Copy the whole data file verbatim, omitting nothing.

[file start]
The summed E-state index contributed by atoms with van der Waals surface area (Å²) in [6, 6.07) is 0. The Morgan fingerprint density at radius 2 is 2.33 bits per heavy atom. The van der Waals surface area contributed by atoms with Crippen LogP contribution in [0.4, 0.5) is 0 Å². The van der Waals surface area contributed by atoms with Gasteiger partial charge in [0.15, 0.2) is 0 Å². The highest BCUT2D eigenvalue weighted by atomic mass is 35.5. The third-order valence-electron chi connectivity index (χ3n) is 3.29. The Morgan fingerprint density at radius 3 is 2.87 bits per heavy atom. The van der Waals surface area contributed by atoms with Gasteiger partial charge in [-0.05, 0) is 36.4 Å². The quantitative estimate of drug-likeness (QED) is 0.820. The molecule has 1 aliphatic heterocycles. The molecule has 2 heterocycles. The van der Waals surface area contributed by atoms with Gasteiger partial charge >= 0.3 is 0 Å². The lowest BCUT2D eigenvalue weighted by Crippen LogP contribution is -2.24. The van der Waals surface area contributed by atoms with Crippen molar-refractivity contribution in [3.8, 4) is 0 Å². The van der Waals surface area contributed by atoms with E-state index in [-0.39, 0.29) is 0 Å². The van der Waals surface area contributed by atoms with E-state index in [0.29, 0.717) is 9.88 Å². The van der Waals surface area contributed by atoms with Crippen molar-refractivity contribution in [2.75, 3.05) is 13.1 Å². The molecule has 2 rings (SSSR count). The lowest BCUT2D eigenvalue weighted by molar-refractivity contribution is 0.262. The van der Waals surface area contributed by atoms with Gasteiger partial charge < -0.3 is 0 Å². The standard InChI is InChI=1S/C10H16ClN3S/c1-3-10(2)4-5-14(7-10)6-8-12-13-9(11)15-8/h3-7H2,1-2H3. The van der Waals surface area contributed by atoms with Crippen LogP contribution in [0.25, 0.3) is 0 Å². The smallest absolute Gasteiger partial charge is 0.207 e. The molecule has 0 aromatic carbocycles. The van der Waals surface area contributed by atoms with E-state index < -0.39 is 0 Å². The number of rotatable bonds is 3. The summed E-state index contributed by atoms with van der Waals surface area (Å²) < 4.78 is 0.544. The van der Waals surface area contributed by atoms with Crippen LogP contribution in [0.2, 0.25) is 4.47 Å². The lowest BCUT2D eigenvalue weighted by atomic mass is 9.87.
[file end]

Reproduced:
The summed E-state index contributed by atoms with van der Waals surface area (Å²) in [6, 6.07) is 0. The Morgan fingerprint density at radius 2 is 2.33 bits per heavy atom. The van der Waals surface area contributed by atoms with Crippen LogP contribution in [0.4, 0.5) is 0 Å². The van der Waals surface area contributed by atoms with Gasteiger partial charge in [0.15, 0.2) is 0 Å². The highest BCUT2D eigenvalue weighted by atomic mass is 35.5. The third-order valence-electron chi connectivity index (χ3n) is 3.29. The Morgan fingerprint density at radius 3 is 2.87 bits per heavy atom. The van der Waals surface area contributed by atoms with Gasteiger partial charge in [-0.05, 0) is 36.4 Å². The quantitative estimate of drug-likeness (QED) is 0.820. The molecule has 1 aliphatic heterocycles. The molecule has 2 heterocycles. The van der Waals surface area contributed by atoms with Gasteiger partial charge >= 0.3 is 0 Å². The lowest BCUT2D eigenvalue weighted by Crippen LogP contribution is -2.24. The van der Waals surface area contributed by atoms with Crippen molar-refractivity contribution in [3.8, 4) is 0 Å². The van der Waals surface area contributed by atoms with E-state index in [-0.39, 0.29) is 0 Å². The van der Waals surface area contributed by atoms with E-state index in [0.29, 0.717) is 9.88 Å². The van der Waals surface area contributed by atoms with Crippen molar-refractivity contribution in [2.75, 3.05) is 13.1 Å². The molecule has 2 rings (SSSR count). The lowest BCUT2D eigenvalue weighted by molar-refractivity contribution is 0.262. The van der Waals surface area contributed by atoms with Gasteiger partial charge < -0.3 is 0 Å². The standard InChI is InChI=1S/C10H16ClN3S/c1-3-10(2)4-5-14(7-10)6-8-12-13-9(11)15-8/h3-7H2,1-2H3. The van der Waals surface area contributed by atoms with Crippen LogP contribution in [0.25, 0.3) is 0 Å². The smallest absolute Gasteiger partial charge is 0.207 e. The molecule has 0 aromatic carbocycles. The van der Waals surface area contributed by atoms with E-state index < -0.39 is 0 Å². The number of rotatable bonds is 3. The summed E-state index contributed by atoms with van der Waals surface area (Å²) < 4.78 is 0.544. The van der Waals surface area contributed by atoms with Crippen LogP contribution in [0.2, 0.25) is 4.47 Å². The lowest BCUT2D eigenvalue weighted by atomic mass is 9.87.